I only once heard the great Sir Thomas Beecham conduct. It was with his own orchestra, the Royal Philharmonic, at the recently built Royal Festival Hall which Sir Thomas had at first scorned as “a disused mining shack in Nevada: frivolous and acoustically imperfect”. The latter part of this judgement was certainly correct, and it took some time to remedy the hall’s early deficiencies. But Beecham relented sufficiently to give several concerts there. This one started, I remember, with an electrifying rendering of God Save the Queen. Sir Thomas’s national anthems were magnificent and breath-taking – his Star-Spangled Banner in
I regret that I have forgotten the items on the programme I heard, but I am sure it included some of Sir Thomas’s and my favourite Mozart, of whose music he was such a sensitive and elegant performer and did much to popularize. For those unfamiliar with the Beecham legend, his strong mix of musical perfectionalism, podium panache and celebrated wit would be a refreshing change from many of the relatively insipid conductors who tour the world’s concert halls today. As Yehudi Menuhin said of him, he possessed “that subtle quality, grace – a grace that he showed to his orchestra, as to his soloists – a compound of an erudition and a wit adjoined to a courtesy of heart that has now all but disappeared from daily life”.
Notwithstanding his urbanity, Beecham was a scathing critic of many of his contemporary conductors and musicians. He wondered out loud “Why do we in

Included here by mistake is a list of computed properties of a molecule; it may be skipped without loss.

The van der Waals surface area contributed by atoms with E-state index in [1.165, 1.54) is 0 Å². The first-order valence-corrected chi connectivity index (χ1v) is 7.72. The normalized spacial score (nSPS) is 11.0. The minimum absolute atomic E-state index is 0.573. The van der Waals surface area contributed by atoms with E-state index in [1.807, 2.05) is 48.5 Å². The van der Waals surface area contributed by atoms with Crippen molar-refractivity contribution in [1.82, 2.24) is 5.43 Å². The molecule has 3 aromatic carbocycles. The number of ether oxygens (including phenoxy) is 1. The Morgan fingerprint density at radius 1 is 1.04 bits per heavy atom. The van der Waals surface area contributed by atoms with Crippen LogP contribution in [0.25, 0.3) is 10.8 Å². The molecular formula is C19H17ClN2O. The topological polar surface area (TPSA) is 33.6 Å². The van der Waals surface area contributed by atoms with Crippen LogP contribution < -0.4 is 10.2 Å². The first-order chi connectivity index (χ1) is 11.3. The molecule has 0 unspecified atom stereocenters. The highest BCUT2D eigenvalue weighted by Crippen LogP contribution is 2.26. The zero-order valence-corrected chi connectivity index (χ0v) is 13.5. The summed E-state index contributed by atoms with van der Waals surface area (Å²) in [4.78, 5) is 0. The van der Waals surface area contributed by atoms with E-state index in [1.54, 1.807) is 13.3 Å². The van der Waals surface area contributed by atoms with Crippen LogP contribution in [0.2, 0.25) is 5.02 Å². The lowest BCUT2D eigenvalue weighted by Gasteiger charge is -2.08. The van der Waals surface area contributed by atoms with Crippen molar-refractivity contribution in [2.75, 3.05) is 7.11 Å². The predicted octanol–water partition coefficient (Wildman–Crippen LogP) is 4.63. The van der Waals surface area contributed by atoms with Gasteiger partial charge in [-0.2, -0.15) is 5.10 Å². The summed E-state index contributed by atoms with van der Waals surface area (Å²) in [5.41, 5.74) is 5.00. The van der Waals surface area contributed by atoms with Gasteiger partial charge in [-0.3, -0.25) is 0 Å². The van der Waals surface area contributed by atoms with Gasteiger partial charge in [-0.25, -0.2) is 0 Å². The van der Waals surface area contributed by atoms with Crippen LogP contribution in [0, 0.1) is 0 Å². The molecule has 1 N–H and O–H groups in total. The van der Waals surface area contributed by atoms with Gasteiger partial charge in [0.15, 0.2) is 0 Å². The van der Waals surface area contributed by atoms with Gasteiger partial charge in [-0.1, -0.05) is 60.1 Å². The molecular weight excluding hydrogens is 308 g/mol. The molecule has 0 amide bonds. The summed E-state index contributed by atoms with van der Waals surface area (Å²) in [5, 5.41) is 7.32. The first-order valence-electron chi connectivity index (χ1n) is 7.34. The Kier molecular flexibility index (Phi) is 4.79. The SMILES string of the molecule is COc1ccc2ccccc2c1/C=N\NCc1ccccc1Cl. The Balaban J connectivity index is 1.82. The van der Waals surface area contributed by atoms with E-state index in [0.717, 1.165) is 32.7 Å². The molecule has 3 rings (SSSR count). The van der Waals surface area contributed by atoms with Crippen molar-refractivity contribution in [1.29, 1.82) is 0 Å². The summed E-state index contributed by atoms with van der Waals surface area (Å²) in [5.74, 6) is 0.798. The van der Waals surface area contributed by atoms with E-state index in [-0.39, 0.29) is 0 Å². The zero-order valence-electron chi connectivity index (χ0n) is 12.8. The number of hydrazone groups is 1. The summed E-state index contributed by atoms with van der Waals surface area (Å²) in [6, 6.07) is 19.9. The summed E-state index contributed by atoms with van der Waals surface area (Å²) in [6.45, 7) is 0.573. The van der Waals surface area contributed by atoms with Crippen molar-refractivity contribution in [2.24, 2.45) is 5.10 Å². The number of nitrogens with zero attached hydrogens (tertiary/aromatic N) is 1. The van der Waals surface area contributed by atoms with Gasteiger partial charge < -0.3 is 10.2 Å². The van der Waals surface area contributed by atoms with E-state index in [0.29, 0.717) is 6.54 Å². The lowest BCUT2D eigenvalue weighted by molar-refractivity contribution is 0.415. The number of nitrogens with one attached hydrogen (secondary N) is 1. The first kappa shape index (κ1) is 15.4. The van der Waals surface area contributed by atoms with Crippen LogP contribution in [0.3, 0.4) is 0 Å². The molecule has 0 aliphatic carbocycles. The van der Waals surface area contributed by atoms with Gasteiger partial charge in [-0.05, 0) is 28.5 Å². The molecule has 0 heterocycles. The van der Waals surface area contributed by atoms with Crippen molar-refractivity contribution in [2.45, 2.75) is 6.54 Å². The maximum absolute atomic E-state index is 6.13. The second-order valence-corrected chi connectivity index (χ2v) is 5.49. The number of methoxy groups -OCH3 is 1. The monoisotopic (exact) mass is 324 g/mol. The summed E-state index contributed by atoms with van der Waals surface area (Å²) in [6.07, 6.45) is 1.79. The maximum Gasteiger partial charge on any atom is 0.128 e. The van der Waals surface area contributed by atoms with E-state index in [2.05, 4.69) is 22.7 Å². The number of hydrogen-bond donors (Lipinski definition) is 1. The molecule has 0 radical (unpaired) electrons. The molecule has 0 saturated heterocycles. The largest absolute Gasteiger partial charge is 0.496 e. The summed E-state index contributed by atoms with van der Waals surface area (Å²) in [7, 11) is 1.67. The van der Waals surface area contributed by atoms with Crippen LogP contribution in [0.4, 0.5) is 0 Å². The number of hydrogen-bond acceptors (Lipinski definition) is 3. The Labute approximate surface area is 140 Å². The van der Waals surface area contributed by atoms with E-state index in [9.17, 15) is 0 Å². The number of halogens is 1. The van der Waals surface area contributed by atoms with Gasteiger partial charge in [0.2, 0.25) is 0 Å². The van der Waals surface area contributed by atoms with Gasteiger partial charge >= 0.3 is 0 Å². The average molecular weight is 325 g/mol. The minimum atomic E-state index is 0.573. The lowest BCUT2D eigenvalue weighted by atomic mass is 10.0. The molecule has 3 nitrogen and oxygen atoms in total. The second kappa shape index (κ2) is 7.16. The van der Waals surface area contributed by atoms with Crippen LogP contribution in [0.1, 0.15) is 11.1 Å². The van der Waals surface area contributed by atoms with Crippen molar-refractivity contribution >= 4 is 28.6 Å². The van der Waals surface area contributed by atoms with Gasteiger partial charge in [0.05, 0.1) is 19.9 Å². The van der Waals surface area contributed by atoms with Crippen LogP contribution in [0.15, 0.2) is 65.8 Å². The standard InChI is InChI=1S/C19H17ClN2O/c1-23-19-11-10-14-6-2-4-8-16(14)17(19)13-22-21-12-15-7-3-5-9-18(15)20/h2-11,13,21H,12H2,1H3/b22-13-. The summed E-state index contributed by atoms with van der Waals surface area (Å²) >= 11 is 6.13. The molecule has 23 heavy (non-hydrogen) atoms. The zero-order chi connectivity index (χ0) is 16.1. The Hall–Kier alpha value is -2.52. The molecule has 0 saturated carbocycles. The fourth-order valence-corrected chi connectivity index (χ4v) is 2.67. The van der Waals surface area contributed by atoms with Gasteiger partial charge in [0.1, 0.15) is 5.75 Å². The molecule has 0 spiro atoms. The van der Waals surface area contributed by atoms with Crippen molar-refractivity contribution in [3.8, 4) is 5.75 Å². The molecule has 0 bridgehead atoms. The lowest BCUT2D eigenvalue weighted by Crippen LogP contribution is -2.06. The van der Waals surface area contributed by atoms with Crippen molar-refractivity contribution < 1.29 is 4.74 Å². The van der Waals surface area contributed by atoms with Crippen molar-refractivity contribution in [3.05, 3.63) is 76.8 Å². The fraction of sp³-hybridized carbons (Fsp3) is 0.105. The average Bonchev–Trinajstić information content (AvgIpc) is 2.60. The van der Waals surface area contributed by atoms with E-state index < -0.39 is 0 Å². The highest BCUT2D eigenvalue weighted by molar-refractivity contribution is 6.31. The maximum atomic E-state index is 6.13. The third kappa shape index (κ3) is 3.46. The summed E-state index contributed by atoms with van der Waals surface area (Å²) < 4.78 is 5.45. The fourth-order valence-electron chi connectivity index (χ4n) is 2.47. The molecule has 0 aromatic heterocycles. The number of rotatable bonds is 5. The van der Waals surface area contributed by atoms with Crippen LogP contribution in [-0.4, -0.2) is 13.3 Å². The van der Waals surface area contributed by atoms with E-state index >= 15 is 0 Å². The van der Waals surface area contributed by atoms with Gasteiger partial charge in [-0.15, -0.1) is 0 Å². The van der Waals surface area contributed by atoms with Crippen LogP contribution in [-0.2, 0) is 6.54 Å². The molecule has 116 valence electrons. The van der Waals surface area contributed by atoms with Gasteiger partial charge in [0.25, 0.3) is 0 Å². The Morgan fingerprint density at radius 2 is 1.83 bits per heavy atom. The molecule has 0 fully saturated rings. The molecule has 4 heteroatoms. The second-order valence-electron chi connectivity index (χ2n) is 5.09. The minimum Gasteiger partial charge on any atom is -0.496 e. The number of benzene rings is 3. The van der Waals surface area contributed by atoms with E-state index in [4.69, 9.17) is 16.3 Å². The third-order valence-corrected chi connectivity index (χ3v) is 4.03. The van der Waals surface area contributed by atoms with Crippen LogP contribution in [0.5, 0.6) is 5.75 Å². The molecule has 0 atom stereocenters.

He demanded unsparingly high standards from his own players, who nevertheless thought the world of him. His remarks during rehearsals were often caustic. To one player he said: ”We cannot expect you to be with us all the time, but perhaps you would be good enough to keep in touch now and again”. When the agitated wife of a leading tenor who had a heavy cold burst into Beecham’s dressing room at
When he was in
In his old age, Sir Thomas summed up his philosophy of life thus: “Years are nothing. Thought and feeling – notably feeling – are all that matter. Say what you want to say, with firmness and conviction. The one thing that is really important, in playing, in conducting – yes, and even in misconducting – is this: whatever you do, do it with conviction.”
[Thanks to ben trovato for unearthing Beecham Stories – Anecdotes, sayings and impressions of Sir Thomas Beecham, compiled by Harold Atkins and Archie Newman, from the dusty shelves.]